Our church journeyed through January with a focus on prayer. Our preaching series was “Questions of Prayer,” which aimed to be honest about questions we share about prayer and give us orientation points for our praying. An optional step past Sunday morning is working through Steve Harper’s book, Talking in the Dark: Praying When Life Doesn’t Make Sense.
In chapter 6, “Praying When Life Suddenly Changes,” Steve Harper shares the story of a woman from a church he served as pastor. Her cancer returned about a year after he arrived and he and the church journeyed with she and her husband through her final battle with the disease. God used her deep faith and seasoned prayer life to infuse this difficult journey with grace and wisdom. Toward the end of her life, she and her husband elected to try a last-ditch measure to be cured. As she was being placed on the airplane, Steve felt the need to offer some words, getting out, “Joy, it’s going to be okay.” “And that’s when it happened,” Steve writes. “From a depth of reality only Joy was experiencing, she spoke back to me: ‘Steve, it is okay.’ We all knew what she meant.” (p. 78)
Joy’s example clearly offers a witness concerning praying when life suddenly changes. Here are four insights from Steve’s journey with her through her illness as her pastor.
We Pray in Relation to Stored-Up Resources
Living in the grace of God over the long haul definitely made it easier to continue drawing on God’s grace for this difficult struggle. Steve exhorts the reader: “If I could offer you one piece of advice about praying when life suddenly changes, I would say, ‘Don’t wait for the change to occur.’” (p. 79) Start digging the well now. Start the habit now. Start the maturing process now. Several times I have imagined that one benefit of becoming a contemplative and mystic now would be preparation if I become incapacitated one day. Steve notes, “Jesus did not use prayer like a rip cord on a parachute; rather, he practiced it regularly for spiritual nourishment” (p. 80).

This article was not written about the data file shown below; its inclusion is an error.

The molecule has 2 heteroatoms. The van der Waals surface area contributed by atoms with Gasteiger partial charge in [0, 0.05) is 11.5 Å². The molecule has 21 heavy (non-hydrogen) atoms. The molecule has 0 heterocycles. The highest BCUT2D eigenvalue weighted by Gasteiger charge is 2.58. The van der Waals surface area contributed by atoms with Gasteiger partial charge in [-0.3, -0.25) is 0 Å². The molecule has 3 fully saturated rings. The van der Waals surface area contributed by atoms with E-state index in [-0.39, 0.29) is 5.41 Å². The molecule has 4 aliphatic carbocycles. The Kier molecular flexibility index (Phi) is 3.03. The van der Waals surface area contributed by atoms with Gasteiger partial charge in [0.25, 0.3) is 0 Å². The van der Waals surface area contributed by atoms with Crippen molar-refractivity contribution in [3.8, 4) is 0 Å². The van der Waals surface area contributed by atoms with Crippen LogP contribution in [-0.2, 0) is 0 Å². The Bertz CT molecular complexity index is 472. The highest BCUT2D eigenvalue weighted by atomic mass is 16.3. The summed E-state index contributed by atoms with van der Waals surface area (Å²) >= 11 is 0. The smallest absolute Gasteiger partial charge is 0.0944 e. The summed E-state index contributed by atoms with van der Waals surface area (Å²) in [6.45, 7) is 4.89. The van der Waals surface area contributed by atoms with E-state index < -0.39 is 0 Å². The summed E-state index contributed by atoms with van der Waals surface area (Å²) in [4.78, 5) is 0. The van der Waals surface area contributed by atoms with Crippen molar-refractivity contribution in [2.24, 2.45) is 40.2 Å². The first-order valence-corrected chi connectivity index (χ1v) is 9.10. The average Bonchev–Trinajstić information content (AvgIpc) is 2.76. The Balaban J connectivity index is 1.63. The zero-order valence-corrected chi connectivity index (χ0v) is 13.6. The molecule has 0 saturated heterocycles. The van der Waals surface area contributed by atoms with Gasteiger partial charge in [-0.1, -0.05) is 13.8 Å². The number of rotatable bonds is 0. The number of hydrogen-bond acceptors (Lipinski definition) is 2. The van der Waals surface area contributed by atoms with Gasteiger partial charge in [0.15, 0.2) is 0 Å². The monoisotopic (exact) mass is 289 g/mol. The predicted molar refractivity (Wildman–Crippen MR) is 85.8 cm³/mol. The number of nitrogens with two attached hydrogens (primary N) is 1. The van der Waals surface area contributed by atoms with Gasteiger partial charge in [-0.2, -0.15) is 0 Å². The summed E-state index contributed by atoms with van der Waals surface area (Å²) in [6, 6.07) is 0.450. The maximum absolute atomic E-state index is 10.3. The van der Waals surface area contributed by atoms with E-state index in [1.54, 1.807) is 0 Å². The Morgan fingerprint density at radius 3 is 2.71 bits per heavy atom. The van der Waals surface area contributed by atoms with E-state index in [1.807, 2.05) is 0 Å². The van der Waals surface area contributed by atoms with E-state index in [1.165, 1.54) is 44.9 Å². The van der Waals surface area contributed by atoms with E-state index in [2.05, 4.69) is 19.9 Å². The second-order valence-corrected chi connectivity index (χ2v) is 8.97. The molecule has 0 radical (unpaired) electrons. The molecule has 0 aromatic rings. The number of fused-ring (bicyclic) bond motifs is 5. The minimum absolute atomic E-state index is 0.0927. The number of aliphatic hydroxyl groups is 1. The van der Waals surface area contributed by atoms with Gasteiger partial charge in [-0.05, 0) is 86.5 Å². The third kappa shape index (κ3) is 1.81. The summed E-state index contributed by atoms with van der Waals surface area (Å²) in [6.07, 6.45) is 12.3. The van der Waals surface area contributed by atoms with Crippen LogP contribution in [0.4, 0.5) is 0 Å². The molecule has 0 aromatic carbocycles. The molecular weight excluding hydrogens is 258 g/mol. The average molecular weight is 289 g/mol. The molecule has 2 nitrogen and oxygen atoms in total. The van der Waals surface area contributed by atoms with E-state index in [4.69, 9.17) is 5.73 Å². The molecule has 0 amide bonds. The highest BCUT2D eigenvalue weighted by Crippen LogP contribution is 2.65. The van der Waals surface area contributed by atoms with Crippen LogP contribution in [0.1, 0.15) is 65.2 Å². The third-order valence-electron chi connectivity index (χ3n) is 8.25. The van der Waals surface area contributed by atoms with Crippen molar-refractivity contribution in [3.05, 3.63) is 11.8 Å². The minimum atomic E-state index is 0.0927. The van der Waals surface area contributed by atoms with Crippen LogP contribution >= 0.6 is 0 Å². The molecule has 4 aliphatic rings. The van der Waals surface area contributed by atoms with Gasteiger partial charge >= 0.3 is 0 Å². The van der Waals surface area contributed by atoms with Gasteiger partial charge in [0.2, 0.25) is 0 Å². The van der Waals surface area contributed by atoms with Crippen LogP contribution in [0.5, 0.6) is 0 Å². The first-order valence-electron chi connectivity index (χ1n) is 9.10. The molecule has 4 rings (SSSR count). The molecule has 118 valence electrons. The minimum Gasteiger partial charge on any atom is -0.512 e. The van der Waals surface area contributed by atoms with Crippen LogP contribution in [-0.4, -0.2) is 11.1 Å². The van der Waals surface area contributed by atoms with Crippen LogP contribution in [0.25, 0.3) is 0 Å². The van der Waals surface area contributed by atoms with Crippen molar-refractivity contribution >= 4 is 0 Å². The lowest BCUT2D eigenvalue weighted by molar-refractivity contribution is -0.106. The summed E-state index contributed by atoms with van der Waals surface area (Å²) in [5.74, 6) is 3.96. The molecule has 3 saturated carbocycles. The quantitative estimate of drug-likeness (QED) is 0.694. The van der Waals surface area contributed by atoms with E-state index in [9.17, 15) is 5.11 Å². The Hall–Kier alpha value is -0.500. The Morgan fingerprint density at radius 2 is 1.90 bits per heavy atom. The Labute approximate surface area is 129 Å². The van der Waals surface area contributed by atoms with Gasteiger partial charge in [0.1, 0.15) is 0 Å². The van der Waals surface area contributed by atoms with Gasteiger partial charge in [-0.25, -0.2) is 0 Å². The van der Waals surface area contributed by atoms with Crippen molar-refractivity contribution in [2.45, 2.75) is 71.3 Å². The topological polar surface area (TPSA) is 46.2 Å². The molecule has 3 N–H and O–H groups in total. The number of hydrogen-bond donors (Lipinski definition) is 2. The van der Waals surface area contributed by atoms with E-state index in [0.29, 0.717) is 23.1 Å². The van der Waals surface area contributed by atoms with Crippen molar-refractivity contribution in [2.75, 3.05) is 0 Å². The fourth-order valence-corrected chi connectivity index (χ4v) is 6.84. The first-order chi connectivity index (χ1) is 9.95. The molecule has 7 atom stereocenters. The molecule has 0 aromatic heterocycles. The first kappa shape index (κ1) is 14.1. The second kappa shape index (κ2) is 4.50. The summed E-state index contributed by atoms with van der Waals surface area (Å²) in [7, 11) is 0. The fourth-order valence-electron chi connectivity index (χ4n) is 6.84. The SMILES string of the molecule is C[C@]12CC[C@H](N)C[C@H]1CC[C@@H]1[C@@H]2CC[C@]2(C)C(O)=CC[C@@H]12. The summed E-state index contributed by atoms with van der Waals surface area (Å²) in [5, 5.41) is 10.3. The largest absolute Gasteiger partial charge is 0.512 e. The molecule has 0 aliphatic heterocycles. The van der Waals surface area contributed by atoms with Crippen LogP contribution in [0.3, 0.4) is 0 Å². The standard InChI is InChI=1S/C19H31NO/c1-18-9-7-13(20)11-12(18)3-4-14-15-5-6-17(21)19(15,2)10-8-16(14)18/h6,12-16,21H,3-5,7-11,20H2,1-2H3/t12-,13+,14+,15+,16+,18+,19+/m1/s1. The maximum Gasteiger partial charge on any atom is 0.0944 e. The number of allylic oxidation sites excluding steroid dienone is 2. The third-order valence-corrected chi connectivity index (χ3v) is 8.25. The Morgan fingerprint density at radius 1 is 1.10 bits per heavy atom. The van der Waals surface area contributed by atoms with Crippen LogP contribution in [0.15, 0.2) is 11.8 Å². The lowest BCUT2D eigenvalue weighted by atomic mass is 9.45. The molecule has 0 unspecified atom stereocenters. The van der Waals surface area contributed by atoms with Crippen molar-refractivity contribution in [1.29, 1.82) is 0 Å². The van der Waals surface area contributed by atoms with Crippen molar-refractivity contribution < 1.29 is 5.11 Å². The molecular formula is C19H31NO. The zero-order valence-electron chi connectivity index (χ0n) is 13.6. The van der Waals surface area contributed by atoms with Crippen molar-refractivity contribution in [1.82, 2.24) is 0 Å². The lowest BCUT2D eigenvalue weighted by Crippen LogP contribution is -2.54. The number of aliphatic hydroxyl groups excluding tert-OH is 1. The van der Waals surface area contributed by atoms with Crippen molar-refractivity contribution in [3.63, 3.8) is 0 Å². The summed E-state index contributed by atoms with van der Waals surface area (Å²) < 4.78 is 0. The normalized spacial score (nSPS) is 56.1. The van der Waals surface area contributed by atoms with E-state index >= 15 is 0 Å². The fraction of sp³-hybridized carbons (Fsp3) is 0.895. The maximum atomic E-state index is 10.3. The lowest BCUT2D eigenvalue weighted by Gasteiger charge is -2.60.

Welcome Fresh Waves of Grace into the New Reality of Life
They reached a point when Joy would often reject his offers of prayer during a visit, observing that enough prayer has already been offered. Was she dejected and dismissing the power of prayer? No, she was aware of God’s presence through the whole visit. “She was living out the reality of the Twenty-Third Psalm, ‘Yea, though I walk through the valley of the shadow of death, I will fear no evil: for thou art with me.” Knowing the presence of Christ in deeper ways does not require words.
Understanding God’s Comfort Enables Discovery of Blessings along the Way
Steve names what we may have noticed in our experiences: “Something happens when life changes suddenly. … Values change; conversations change; perspectives shift. We use our time differently. People become much more precious to us than possessions” (p. 84). The blessing of adjusted perspective is held together by prayer—prayers of gratitude, prayers to make the most of our time. “Prayer becomes a spiritual Velcro to which other things stick.”
Prayer Takes Us to the Place Where We are Healed of the Need to be Healed
Even while diligently taking advantage of the best medical care available at every turn, Joy reached a point where “she no longer had to get well.” This is full trust—so trusting in Jesus that we know our life is in him no matter what happens to us next.
“Today,” Steve tells us, “we greatly need to regain the theology of ‘holy dying,’ …We do not have to have health restored in order to have hope” (p. 85). Because of Jesus’ victory through the cross and resurrection, whether or not it “will be okay” as we usually mean it, “it is okay” already.